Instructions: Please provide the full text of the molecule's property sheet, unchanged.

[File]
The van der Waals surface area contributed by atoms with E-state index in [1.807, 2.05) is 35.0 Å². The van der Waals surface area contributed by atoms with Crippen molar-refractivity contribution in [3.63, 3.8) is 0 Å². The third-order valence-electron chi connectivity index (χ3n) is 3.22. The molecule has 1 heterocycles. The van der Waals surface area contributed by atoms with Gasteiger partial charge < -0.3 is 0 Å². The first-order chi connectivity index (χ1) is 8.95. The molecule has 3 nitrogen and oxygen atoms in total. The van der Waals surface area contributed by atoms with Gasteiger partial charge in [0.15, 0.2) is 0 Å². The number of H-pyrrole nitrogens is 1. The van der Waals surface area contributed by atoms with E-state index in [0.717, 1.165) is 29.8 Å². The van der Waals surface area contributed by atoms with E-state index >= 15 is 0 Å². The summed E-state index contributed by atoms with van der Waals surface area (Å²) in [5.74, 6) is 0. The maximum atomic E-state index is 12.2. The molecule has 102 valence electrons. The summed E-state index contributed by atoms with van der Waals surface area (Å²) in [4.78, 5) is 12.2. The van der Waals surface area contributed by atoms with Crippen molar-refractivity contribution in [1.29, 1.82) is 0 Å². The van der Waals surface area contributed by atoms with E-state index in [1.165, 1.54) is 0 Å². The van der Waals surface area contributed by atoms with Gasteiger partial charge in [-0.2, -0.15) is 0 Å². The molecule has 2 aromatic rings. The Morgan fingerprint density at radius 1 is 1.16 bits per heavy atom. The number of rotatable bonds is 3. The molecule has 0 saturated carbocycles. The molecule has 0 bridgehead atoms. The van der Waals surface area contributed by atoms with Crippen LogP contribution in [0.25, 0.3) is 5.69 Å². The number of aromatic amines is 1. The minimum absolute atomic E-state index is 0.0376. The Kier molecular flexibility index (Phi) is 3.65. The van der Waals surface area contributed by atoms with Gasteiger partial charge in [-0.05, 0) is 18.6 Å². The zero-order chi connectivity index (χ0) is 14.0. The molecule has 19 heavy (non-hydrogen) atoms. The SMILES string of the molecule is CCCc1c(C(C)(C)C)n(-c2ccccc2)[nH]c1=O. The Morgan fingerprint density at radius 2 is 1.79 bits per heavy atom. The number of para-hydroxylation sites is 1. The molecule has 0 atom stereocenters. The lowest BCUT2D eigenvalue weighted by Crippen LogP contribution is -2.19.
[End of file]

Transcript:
The van der Waals surface area contributed by atoms with E-state index in [1.807, 2.05) is 35.0 Å². The van der Waals surface area contributed by atoms with Crippen molar-refractivity contribution in [3.63, 3.8) is 0 Å². The third-order valence-electron chi connectivity index (χ3n) is 3.22. The molecule has 1 heterocycles. The van der Waals surface area contributed by atoms with Gasteiger partial charge < -0.3 is 0 Å². The first-order chi connectivity index (χ1) is 8.95. The molecule has 3 nitrogen and oxygen atoms in total. The van der Waals surface area contributed by atoms with Gasteiger partial charge in [0.15, 0.2) is 0 Å². The number of H-pyrrole nitrogens is 1. The van der Waals surface area contributed by atoms with E-state index in [0.717, 1.165) is 29.8 Å². The van der Waals surface area contributed by atoms with E-state index >= 15 is 0 Å². The summed E-state index contributed by atoms with van der Waals surface area (Å²) in [5.74, 6) is 0. The maximum atomic E-state index is 12.2. The molecule has 102 valence electrons. The summed E-state index contributed by atoms with van der Waals surface area (Å²) in [4.78, 5) is 12.2. The van der Waals surface area contributed by atoms with Crippen molar-refractivity contribution in [1.29, 1.82) is 0 Å². The van der Waals surface area contributed by atoms with E-state index in [1.165, 1.54) is 0 Å². The van der Waals surface area contributed by atoms with Gasteiger partial charge in [-0.2, -0.15) is 0 Å². The molecule has 2 aromatic rings. The Morgan fingerprint density at radius 1 is 1.16 bits per heavy atom. The number of rotatable bonds is 3. The molecule has 0 saturated carbocycles. The molecule has 0 bridgehead atoms. The van der Waals surface area contributed by atoms with Crippen LogP contribution in [0.25, 0.3) is 5.69 Å². The number of aromatic amines is 1. The minimum absolute atomic E-state index is 0.0376. The Kier molecular flexibility index (Phi) is 3.65. The van der Waals surface area contributed by atoms with Gasteiger partial charge in [-0.05, 0) is 18.6 Å². The zero-order chi connectivity index (χ0) is 14.0. The molecule has 19 heavy (non-hydrogen) atoms. The SMILES string of the molecule is CCCc1c(C(C)(C)C)n(-c2ccccc2)[nH]c1=O. The Morgan fingerprint density at radius 2 is 1.79 bits per heavy atom. The number of para-hydroxylation sites is 1. The molecule has 0 atom stereocenters. The lowest BCUT2D eigenvalue weighted by Crippen LogP contribution is -2.19.